title FirstRib (Void Linux Flavour)
 root (hd0,0)
 kernel /firstrib/vmlinuz usbwait=12 bootfrom=/mnt/sda1/firstrib
 initrd /firstrib/initramfs02.gz

# For grub2 (but change hd0,msdos1 to boot partition you actually use):

menuentry 'FirstRib on /dev/sda1' {
 set root='hd0,msdos1'
 linux /firstrib/vmlinuz usbwait=12 bootfrom=/mnt/sda1/firstrib
 initrd /firstrib/initramfs02.gz
}


Shutting-down/re-booting the system from the commandline:

Use commands:
Code:
poweroff -f  # for forced shutdown
reboot -f  # for forced reboot


For more information about FirstRib, please refer to the thread posts that follow this one

ALSO, the build scripts contain all built-in documentation in the form of comment blocks (especially at immediate beginning and immediate end). Please read them.

In particular, for more information on build_firstrib_rootfs_XXX.sh (which can also be used inside a Linux host chroot using provided mount_chroot.sh and umount_chroot.sh utilities), and on firstrib00.plug build plugin facility refer to post:

http://www.murga-linux.com/puppy/viewtopic.php?p=1028957#1028957

You can also refer to: http://github.com/firstrib/firstrib

Experimenting with sfs boot-time loading/layers

As an experiment, I have gimp sfs loading on my WeeDog. I tried loading BionicPup64 devx just for fun on layer 02 (renamed 02devxYYY.sfs) alongside 01firstrib_rootfs.sfs. Alas that caused a kernel crash on boot, which is not surpising since probably several Void Linux libs on default build, so should be using Void Linux kernel and firmware/modules if wanting to compile. Nevertheless, to trick the system, I tried putting BionicPup64 devx on lowest layer (renamed 01devxYYY.sfs) alongside renamed 02firstrib_rootfs.sfs and the system successfully booted with, for example, gcc and strip commands recognized. I'm not saying it would successfully compile in that state in practice, since, really should be using Void kernel and firmware/modules for that, as I said; it doesn't so don't waste your time... So for proper gcc use initramfsXX with kernel=void and install the necessary kernel/modules/firmware in pre-built firstrib_rootfs: linuxX.XX [or template: linux for that plus graphics drivers], ncurses-base, linux-firmware-network, wifi-firmware).

NOTE that the build_firstrib_initramfs02_s001.sh script is not itself anything to do with Void Linux. In theory, I imagine, if you decompress a pupXXX.sfs (e.g. that for BionicPup64) and call it firstrib_rootfs, the build initramfs script would write a new rc.sysinit script to it and, I think, make it bootable (as an uncompressed dir named 01firstrib_rootfs, though first you would have to make /sbin/init a symlink to /sbin/init-BB and maybe some more alterations). I haven't had time to try that (sleep time here now), but will tomorrow (the devx might even be able to be made to work for that arrangement...). I will experiment and report on that one - not sure what the end result would be since different rc.sysinit script - though original pup /sbin/init and rc.sysinit could be left and that might work better for that case (in either case I may tailor build_firstrib_initramfs02 script to optionally create a firstribpup of that sort, maybe using option of aufs or overlayfs ... which would be a new firstrib initramfs form of Puppy... But that would not at all be my focus, which remains Void Linux flavour with xbps).

wiak

In practice all firstrib-related scripts provided are to be used, per normal disclaimer: at your own risk.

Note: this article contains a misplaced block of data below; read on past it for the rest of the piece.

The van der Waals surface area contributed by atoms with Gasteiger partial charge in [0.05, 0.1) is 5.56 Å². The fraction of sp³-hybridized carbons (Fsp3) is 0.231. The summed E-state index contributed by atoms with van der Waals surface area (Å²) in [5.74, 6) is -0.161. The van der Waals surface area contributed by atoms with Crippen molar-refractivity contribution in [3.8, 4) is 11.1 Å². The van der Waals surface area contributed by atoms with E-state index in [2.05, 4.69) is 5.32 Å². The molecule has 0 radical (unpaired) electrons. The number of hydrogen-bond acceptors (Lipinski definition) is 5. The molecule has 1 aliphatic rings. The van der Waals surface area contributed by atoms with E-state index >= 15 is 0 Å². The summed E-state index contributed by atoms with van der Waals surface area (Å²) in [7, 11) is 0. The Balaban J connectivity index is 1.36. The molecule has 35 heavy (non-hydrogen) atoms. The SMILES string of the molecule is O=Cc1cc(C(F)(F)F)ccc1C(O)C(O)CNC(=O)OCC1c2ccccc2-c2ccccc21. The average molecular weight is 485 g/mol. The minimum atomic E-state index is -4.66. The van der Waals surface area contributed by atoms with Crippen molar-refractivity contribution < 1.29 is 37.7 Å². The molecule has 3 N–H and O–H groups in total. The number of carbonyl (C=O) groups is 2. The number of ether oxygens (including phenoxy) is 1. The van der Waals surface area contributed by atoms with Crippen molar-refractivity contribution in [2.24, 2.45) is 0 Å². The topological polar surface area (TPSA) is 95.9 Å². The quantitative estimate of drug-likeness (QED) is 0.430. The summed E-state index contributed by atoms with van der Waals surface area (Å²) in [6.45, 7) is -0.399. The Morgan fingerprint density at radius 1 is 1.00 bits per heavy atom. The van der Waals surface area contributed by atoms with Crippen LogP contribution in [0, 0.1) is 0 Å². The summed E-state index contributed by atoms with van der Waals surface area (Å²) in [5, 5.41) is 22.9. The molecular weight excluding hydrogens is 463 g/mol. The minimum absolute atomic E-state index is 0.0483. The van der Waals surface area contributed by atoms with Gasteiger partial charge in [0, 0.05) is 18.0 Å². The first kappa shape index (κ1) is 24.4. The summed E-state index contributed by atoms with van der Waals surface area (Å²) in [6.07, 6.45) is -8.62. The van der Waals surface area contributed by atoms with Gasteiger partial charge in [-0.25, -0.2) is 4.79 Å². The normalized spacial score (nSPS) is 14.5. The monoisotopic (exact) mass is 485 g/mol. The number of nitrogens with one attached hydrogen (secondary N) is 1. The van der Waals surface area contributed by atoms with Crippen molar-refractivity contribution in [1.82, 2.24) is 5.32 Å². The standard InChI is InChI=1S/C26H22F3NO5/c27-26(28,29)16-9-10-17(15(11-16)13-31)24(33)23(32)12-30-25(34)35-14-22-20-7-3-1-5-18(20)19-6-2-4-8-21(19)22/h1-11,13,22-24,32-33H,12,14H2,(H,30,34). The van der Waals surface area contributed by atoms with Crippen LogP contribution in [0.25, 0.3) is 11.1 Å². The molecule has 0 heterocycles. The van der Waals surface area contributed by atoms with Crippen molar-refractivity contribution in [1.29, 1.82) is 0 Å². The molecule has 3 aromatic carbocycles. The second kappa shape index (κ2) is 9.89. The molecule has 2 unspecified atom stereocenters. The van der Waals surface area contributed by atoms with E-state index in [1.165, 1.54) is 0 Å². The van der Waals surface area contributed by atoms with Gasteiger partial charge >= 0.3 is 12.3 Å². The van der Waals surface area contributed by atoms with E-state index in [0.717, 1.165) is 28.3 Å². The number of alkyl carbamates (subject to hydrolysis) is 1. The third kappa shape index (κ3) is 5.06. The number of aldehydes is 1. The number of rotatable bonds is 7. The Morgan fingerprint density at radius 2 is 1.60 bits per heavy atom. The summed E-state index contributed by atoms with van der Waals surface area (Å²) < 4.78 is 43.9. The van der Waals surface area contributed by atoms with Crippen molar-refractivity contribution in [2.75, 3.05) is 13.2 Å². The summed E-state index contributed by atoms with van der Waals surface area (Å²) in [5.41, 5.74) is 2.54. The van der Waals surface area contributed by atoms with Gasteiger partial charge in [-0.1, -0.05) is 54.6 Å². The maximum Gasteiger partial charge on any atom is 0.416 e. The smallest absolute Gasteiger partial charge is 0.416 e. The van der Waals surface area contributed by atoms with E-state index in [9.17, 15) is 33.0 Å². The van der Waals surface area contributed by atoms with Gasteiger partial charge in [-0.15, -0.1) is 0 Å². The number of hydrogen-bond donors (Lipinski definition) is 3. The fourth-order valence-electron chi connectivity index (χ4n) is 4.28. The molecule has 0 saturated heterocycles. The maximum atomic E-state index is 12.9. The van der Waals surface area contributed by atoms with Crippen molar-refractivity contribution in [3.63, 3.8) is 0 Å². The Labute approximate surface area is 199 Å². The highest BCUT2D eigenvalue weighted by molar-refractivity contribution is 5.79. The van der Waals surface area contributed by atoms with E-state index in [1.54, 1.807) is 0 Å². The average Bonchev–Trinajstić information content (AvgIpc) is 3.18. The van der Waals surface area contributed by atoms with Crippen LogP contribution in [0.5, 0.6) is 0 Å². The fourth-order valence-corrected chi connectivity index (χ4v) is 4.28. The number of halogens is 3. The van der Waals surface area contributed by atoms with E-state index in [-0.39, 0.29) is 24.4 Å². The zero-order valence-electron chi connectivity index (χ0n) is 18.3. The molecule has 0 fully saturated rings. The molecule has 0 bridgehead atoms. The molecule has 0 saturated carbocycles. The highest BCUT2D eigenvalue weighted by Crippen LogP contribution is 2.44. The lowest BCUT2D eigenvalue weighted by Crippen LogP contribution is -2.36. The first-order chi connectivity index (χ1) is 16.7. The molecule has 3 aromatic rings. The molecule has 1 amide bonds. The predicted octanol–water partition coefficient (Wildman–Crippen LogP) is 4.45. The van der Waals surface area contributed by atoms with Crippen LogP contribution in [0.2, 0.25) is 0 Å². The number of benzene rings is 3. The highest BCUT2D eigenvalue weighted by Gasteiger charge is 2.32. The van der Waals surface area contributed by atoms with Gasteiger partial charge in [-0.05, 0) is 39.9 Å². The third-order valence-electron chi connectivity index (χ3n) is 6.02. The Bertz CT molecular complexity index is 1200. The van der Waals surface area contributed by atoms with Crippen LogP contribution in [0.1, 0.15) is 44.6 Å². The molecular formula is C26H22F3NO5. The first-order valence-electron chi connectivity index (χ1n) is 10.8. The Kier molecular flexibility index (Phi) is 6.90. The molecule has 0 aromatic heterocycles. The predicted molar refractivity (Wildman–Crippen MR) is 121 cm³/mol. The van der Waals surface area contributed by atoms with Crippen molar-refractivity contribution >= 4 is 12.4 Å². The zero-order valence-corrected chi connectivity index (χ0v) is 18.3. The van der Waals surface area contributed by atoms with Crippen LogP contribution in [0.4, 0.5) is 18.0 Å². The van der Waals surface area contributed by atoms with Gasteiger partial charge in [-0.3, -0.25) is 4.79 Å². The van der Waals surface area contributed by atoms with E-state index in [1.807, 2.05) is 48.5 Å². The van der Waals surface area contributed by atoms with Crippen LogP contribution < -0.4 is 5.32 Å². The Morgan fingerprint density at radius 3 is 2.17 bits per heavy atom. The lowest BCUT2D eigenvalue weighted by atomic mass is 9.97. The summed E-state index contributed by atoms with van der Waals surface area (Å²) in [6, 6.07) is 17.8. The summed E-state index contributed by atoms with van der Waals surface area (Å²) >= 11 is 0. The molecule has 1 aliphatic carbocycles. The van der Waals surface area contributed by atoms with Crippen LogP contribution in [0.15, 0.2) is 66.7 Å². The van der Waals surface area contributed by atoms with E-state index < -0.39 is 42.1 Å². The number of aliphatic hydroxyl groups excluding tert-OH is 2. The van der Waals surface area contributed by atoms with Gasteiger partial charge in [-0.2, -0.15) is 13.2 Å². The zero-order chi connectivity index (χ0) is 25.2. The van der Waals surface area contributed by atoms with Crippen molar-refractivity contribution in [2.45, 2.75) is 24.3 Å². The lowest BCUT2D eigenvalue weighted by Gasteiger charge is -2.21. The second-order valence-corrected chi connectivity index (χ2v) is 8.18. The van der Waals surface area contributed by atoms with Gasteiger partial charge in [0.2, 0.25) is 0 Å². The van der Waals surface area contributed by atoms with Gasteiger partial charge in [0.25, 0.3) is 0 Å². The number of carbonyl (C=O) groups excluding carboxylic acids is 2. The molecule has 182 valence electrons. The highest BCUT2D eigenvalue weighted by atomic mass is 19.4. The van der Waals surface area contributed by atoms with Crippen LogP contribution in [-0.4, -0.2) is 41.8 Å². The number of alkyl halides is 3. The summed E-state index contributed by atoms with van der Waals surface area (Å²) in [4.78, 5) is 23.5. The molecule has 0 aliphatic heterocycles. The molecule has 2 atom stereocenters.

firstrib.repo.tar
Description  remove the dummy tar and place in build_firstrib*.sh directory
tar

 Download 
Filename  firstrib.repo.tar 
Filesize  42 Bytes 
Downloaded  73 Time(s) 

_________________
Tiny Linux Blog: http://www.tinylinux.info/
Check Firmware: www.murga-linux.com/puppy/viewtopic.php?p=1022797
tinycore/slitaz: http://www.murga-linux.com/puppy/viewtopic.php?p=990130#990130

Last edited by wiak on Tue 27 Aug 2019, 00:47; edited 6 times in total
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wiak

Joined: 11 Dec 2007
Posts: 1809
Location: not Bulgaria

PostPosted: Fri 24 May 2019, 02:11    Post subject:  

Utilities to modify (decompress, allow modification, then recompress) initramfs gz or xz, or convert one to the other.

Usage: Very short/simple commandline scripts (easy to read/understand). Note well that the process needs carried out on a Linux-compatible filesystem (though /tmp can generally be used when underlying fs not otherwise Linux format). Run script fom terminal at same directory as where the initramfs is held:

Code:
./modify_initramfs_XX.sh <initramfs_filename>


or

Code:
./modify_initramfs_XX.sh --help


Works with FirstRib initramfs, BionicPup initrd.gz, BionicDog initrd1.xz and similar.

I wrote the gz one because I needed to often modify the initramfs whilst experimenting. You may similarly find them useful on occasion...

Per simple scripts only firstrib philosophy, I resisted writing one script only (with required selection logic). Not much to them - I've no interest in making them more sophisticated at this stage.

If you need alternative versions (e.g. no compression or alternative compression, or different compression factors) should be easy enough to modify.

Extract from running the gz-based script:

Quote:
File initramfs02.gz has been decompressed into directory initramfs02_decompressed
and a cd command to that directory has been made.
At this stage, you can use this new shell or another shell terminal
or gui program to modify the initramfs contents.
For example, you can edit the initramfs/init shell script if you wish,
or add/remove contents from/to this initramfs02_decompressed directory
via shell commands or your favourite filemanager.
Once you have completed your modifications, simply type: exit
A new date-stamped initramfs02 gz will then be created in same directory
as the original initramfs02.gz and this initramfs02_decompressed directory
will be automatically deleted.
Alternatively, if you simply want initramfs02_decompressed, close this terminal.


wiak
modify_initramfs_gz.sh.tar